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The Warrumbungles

The Breadknife.

A favourite Australian running destination of mine, which I don't get to visit often enough, is the Warrumbungle National Park in central New South Wales.  It's a long way from anywhere, which explains the paucity of visits, but it has excellent hiking (running) trails and wonderful camping.  In the 1970s and 1980s, we spent a number of vacations there, often with friends.  There would usually be a morning run and an evening run, with the day filled with hiking, reading, volleyball and cricket games, and the evenings devoted to board and card games around the campfire.

Belougery Spire.

In any stay, my favourite run was a 23km loop that incorporated some of the Park's main hiking trails and scenic highlights.  From the campground, the first few kilometres followed Wambelong Creek across the open grassy valley floor and past small groups of kangaroos, before crossing the main road and climbing to join one of the Park's main hiking routes, the Pincham Trail.  The Trail then followed the small babbling Spirey Creek upstream towards the mountains through the shady dry eucalypt forest for about 3km before leaving the Creek and ascending more steeply, including some steps, to the Warrumbungles signature landmark, the Breadknife, a thin slice of towering rock, and the High Tops, where the vegetation is occasionally more heath-like.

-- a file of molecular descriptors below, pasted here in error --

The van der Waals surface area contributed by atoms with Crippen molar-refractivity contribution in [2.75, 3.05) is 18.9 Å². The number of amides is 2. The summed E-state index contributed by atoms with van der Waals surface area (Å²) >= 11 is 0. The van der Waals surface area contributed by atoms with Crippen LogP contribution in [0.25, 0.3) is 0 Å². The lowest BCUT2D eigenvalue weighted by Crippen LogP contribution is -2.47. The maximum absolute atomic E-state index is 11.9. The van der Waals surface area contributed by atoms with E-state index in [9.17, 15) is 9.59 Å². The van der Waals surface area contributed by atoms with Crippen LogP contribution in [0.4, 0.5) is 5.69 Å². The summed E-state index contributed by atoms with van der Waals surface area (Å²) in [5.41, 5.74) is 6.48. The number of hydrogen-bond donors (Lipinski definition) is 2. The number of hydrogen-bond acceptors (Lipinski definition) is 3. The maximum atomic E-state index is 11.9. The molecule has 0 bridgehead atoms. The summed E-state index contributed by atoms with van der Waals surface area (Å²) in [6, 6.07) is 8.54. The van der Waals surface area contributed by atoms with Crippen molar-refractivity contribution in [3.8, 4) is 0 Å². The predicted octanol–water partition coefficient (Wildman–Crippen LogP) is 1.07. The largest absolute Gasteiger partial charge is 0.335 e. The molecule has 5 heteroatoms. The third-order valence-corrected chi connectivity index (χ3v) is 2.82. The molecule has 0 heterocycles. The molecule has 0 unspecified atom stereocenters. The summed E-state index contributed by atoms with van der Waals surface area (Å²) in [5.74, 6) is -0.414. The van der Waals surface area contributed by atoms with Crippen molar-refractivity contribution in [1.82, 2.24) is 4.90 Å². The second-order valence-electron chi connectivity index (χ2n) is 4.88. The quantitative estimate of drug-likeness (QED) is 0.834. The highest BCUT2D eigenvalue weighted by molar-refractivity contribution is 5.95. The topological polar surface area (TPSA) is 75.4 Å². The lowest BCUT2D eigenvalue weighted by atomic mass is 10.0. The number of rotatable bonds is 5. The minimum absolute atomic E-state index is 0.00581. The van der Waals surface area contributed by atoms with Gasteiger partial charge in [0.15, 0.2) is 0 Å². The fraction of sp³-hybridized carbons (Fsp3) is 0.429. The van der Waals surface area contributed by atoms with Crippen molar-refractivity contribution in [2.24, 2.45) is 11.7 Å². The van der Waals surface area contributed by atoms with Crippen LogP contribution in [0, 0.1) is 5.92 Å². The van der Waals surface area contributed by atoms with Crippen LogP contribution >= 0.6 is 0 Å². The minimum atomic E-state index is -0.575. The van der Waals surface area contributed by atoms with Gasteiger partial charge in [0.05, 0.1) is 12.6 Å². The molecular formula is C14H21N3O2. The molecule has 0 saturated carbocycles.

Our group camping in the Warrumbungles in May 1978.

The views are spectacular from the High Tops and sometimes we could hear and see roped-together rock climbers slowly ascending the sheer Belougery Spire across the narrow deep valley to the east.  As the trail continued westwards, generally following the ridge to the Western High Tops, there were more views, sometimes taking in the distant flat grazing lands of the Western NSW plains.

After 15km, the running route joined the Burbie Firetrail which it followed downhill through the dry eucalypt forest, occasionally steeply, back to the valley floor and an easy run back to the campground along Park roads.

Post-run wash in the Warrumbungles in
May 1978.

It is not a particularly long run, but is technical in parts and has the steep and taxing main climb that make it a good work-out.  It's another of those runs which I used to fly along in my prime, but would now be happy to just jog around, stopping occasionally for the views.

No jogging for my exercise today, but I did manage another 10km walk, including some long hills, without any ill-effects.  I'm finding walking for two hours along well-known routes quite tedious, mentally, despite listening to the radio or podcasts as I go.  I would like to walk this far most days until I can jog again, to maintain leg and joint fitness and to raise my heart rate at least a little, but I'll probably alternate with shorter daily walks in the interests of having a sustainable regime.